• iQ Bristol – from £164 per week
  • Liberty Park – from £144 per week
  • Print Hall – from £149 per week

General Info About Bristol

As mentioned earlier, Bristol is one of the most environmentally-conscious cities in the UK. It’s also the biggest in south west England, and has for a long time been hugely popular with students. Thanks to National Lottery funding, it has seen some spectacular regeneration projects in recent years and is now a throbbing hive of activity, culture and entertainment. The local economy is doing well, and students and local residents will attest to what a great city it is to live in.

Getting around by car is not particularly easy because the city centre is quite expensive to park in. With that in mind, many students prefer to either walk or cycle through the city. Cycling networks have recently been improved and will be improved further in the coming months. The bus network covers a large area, is reasonably priced and offers travel cards. London is reachable in 1 hour and 45 minutes, while the main trains station offers direct lines to a number of the UK’s biggest cities.

Events, Venues And Points Of Interest

There is literally so much going on in Bristol that it’s impossible for you as a student to get bored. There is a reason why more students head to this city than anywhere else, and that’s because it’s an action-packed metropolis that just gets better and better.

The River Avon runs right through the heart of Bristol, and you can get on a ferry boat anytime you want to take in the lively atmosphere. You can even use the boat service to travel from one part of the city to another in style. Don’t bother with it if you’re already late for class, though!

If dry land is more your thing, many students bring their bike to Bristol because, although it’s probably got more inclines than your average ski resort, its twists and turns make cycling fun and entertaining. The wooded trails of the nearby Ashton Court offer a scenic countryside cycle too, and there are 13 miles to cover.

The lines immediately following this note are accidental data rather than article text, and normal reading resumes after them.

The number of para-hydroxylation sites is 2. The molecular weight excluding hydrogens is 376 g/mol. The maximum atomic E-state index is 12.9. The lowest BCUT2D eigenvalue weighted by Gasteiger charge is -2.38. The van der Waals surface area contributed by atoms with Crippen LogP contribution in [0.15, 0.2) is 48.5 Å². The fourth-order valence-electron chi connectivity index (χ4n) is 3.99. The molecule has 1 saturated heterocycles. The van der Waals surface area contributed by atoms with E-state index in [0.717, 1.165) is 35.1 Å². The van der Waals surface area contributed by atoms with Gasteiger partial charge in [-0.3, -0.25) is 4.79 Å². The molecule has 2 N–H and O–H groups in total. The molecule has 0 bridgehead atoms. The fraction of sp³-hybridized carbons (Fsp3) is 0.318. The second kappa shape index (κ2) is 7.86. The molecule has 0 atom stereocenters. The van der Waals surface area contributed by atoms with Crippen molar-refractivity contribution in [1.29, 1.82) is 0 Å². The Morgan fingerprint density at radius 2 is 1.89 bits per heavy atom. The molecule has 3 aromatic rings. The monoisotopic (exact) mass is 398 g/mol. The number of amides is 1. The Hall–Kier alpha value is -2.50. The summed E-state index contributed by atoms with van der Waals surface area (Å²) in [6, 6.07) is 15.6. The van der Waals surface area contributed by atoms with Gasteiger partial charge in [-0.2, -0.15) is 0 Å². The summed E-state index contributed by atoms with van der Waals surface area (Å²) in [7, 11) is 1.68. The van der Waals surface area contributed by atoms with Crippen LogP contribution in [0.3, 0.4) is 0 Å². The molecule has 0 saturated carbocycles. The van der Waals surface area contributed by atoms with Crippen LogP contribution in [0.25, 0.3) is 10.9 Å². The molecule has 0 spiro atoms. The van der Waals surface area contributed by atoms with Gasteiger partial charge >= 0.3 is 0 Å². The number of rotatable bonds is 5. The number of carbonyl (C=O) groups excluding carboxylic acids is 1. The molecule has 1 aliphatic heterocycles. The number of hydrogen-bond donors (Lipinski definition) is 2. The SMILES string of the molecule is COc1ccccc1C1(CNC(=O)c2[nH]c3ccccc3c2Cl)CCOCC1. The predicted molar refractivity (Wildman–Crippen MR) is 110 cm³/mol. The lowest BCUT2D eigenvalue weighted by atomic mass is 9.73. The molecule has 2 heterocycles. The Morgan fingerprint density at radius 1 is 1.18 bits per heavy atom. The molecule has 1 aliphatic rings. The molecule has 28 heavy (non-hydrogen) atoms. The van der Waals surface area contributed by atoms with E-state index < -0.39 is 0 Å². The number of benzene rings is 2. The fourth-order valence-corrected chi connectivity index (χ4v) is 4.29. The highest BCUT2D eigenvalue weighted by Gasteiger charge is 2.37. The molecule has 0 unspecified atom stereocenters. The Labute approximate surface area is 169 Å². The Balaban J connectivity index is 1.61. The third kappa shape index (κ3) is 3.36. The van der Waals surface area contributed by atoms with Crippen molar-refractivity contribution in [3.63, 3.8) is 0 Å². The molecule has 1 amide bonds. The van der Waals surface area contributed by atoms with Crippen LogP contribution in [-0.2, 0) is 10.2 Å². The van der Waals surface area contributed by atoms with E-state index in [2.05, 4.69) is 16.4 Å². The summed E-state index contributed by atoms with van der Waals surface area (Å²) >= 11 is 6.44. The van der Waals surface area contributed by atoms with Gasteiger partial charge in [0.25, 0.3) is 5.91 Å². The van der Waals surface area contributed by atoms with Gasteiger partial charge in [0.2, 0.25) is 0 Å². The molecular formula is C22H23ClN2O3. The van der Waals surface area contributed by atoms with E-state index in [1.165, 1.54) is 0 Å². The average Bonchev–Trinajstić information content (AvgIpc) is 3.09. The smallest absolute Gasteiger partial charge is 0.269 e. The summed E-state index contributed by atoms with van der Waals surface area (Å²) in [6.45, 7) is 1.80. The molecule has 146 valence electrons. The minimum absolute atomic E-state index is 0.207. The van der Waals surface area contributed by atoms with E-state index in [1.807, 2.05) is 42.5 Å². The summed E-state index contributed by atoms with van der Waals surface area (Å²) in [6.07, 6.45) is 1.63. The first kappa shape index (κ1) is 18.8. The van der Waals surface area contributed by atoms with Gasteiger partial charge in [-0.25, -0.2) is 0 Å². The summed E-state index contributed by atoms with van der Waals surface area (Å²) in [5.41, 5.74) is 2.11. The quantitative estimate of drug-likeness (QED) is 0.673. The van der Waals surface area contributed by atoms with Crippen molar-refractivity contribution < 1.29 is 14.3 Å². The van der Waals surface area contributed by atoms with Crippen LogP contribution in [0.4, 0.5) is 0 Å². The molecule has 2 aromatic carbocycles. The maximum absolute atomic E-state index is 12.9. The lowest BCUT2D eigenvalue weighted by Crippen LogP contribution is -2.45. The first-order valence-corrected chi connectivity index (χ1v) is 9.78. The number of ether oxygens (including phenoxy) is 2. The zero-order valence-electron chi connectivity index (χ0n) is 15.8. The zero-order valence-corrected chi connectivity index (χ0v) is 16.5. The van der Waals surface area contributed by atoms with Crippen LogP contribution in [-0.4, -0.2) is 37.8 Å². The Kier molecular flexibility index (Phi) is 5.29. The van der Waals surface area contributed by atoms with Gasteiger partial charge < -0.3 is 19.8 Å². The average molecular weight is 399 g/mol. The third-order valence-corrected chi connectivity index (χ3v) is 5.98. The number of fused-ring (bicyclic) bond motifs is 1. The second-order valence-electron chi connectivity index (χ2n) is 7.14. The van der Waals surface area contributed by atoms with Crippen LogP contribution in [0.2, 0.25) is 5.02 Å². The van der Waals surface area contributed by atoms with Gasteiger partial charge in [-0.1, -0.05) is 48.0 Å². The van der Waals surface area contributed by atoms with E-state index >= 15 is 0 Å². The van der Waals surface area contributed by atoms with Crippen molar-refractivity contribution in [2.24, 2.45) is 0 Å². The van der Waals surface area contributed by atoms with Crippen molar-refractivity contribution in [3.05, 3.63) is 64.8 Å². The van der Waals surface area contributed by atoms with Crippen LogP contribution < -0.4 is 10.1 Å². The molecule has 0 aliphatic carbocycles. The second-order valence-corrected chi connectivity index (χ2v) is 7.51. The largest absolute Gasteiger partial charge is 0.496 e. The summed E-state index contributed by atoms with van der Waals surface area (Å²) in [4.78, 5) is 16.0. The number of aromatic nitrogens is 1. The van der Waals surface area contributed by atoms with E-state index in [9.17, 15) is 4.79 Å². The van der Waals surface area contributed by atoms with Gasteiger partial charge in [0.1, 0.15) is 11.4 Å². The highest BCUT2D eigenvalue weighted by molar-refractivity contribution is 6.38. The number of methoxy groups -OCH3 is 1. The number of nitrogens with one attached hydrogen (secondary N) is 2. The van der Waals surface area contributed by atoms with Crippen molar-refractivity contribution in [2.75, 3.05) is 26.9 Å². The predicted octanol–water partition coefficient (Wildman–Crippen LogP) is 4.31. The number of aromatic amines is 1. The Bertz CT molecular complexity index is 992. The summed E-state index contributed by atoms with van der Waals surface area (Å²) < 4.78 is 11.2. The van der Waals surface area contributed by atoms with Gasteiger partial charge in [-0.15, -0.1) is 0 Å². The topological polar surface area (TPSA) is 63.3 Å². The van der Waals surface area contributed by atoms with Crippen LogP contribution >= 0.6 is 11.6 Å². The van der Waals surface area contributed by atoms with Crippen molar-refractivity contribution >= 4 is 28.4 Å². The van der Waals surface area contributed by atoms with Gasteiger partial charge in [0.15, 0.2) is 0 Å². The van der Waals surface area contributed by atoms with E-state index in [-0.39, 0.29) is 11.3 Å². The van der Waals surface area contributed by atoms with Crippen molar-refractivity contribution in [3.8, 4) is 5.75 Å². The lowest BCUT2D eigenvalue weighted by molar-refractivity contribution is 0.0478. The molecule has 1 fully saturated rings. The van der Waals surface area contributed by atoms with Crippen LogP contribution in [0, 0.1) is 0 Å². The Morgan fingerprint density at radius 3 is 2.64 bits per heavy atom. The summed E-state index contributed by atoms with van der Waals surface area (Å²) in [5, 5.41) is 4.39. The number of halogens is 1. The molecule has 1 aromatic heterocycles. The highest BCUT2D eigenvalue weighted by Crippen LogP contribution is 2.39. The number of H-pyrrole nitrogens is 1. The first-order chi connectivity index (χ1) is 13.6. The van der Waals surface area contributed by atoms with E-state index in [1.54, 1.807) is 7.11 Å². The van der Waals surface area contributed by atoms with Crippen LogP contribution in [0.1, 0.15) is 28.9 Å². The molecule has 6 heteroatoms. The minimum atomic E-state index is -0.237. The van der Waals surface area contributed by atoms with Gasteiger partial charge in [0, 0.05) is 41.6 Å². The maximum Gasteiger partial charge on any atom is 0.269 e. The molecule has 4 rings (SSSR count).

And, yes, you can hop on the train back if you want. Lazy bones.

Perhaps one of the most endearing things about Bristol is that it certainly isn’t flat. It’s supposed to comprise seven hills, but as most hungover students will attest, it certainly feels more like twenty+ hills. Although hills can make walking tiresome, they lend a lot of charm to Bristol and give you a chance to get up high and do some serious people watching. You can take in the vast panoramas, do a spot of homework from a mound, or just general feel inspired and relaxed.

Activities in Bristol include swimming at Clifton Lido, drinking on the Suspension Bridge, taking in one of the many summer festivals, getting scared to death on the Haunted & Hidden ghost tour, or playing frisbee (or getting lost) on The Downs.

Bristol also does culture really well too, and is home to a large number of theatres, including Old Vic, Hippodrome, Wardrobe (which is literally no bigger than a wardrobe), Little Blackbox and Factory.

There are also plenty of gig venues here too, including The Fleece if you like your indie music, The Tunnels and the massive O2 Academy.


Like everything else in Bristol, the nightlife is tip top. In fact, it’s so good that even the toughest of freshers can find it a bit too much!

Whether you like dancing to cheese or get your kicks to some classic motown, Bristol has something for everyone.

Bunker is one of those students clubs that everyone loves during first year but looks back on with embarrassment during third year. “Let’s go to Bunker” someone sarcastically suggests as graduation approaches. Everyone offers a chortle loaded with scorn, even though you all know that two years earlier you practically lived in the place. Oh, if only someone would get rid of those photos …

Lizard Lounge is another one of those Bristol student clubs that everyone knows is actually pretty rubbish but can’t stay away from. It’s a nightmare when you’re sober but oodles of fun when you’ve had a few. Music-wise it’s pure cheese, from Bon Jovi to Bee Gees.

Syndicate is the Friday night “super-club” that lots of students find themselves drawn to if they’re wanting to get down to some chart music. MBargo is another popular club with students that offers free entry most of the time, while Blue Mountain is located in the area of St Paul’s and pumps out House music to the masses. A word of warning: St Paul’s is not what you’d call safe, so always stick together with your mates and always get a cab home if poss.

Bristol is also awash with pubs that serve cocktails, real ales, and show football. Our favourites include The Highbury Vaults, Air Balloon – Flaming Grill, Drawbridge, and The Cross Hands.

So There It Is …

Bristol truly is a head-spinning mistress of a city that offers so much fun for students. If you think you can keep up with your studies while living in the hippest part of Britain, why not start your search for a course in Bristol today.